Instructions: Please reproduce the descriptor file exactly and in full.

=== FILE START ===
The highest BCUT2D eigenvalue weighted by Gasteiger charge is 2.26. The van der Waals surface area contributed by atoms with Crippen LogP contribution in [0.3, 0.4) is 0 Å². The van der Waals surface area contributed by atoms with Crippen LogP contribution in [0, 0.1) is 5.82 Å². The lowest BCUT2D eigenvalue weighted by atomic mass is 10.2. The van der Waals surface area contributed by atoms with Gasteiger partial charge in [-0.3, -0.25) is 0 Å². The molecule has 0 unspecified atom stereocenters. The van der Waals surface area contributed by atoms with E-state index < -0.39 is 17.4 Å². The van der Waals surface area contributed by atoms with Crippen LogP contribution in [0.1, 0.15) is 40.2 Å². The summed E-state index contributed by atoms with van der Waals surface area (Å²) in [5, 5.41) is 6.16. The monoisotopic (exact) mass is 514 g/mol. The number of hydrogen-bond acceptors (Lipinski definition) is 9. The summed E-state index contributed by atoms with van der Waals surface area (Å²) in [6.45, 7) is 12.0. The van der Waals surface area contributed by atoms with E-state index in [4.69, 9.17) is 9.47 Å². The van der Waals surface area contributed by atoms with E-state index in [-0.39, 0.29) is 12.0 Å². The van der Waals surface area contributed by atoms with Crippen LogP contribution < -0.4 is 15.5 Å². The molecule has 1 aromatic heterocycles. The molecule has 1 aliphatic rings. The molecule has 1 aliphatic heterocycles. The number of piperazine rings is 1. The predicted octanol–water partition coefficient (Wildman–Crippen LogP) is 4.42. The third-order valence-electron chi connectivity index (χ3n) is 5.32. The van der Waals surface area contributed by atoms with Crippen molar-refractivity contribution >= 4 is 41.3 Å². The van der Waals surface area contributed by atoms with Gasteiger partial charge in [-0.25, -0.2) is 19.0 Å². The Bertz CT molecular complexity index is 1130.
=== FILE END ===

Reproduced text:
The highest BCUT2D eigenvalue weighted by Gasteiger charge is 2.26. The van der Waals surface area contributed by atoms with Crippen LogP contribution in [0.3, 0.4) is 0 Å². The van der Waals surface area contributed by atoms with Crippen LogP contribution in [0, 0.1) is 5.82 Å². The lowest BCUT2D eigenvalue weighted by atomic mass is 10.2. The van der Waals surface area contributed by atoms with Gasteiger partial charge in [-0.3, -0.25) is 0 Å². The molecule has 0 unspecified atom stereocenters. The van der Waals surface area contributed by atoms with E-state index < -0.39 is 17.4 Å². The van der Waals surface area contributed by atoms with Crippen LogP contribution in [0.1, 0.15) is 40.2 Å². The summed E-state index contributed by atoms with van der Waals surface area (Å²) in [5, 5.41) is 6.16. The monoisotopic (exact) mass is 514 g/mol. The number of hydrogen-bond acceptors (Lipinski definition) is 9. The summed E-state index contributed by atoms with van der Waals surface area (Å²) in [6.45, 7) is 12.0. The van der Waals surface area contributed by atoms with E-state index in [4.69, 9.17) is 9.47 Å². The van der Waals surface area contributed by atoms with E-state index in [-0.39, 0.29) is 12.0 Å². The van der Waals surface area contributed by atoms with Crippen LogP contribution < -0.4 is 15.5 Å². The molecule has 1 aromatic heterocycles. The molecule has 1 aliphatic rings. The molecule has 1 aliphatic heterocycles. The number of piperazine rings is 1. The predicted octanol–water partition coefficient (Wildman–Crippen LogP) is 4.42. The third-order valence-electron chi connectivity index (χ3n) is 5.32. The van der Waals surface area contributed by atoms with Crippen molar-refractivity contribution >= 4 is 41.3 Å². The van der Waals surface area contributed by atoms with Gasteiger partial charge in [-0.25, -0.2) is 19.0 Å². The Bertz CT molecular complexity index is 1130.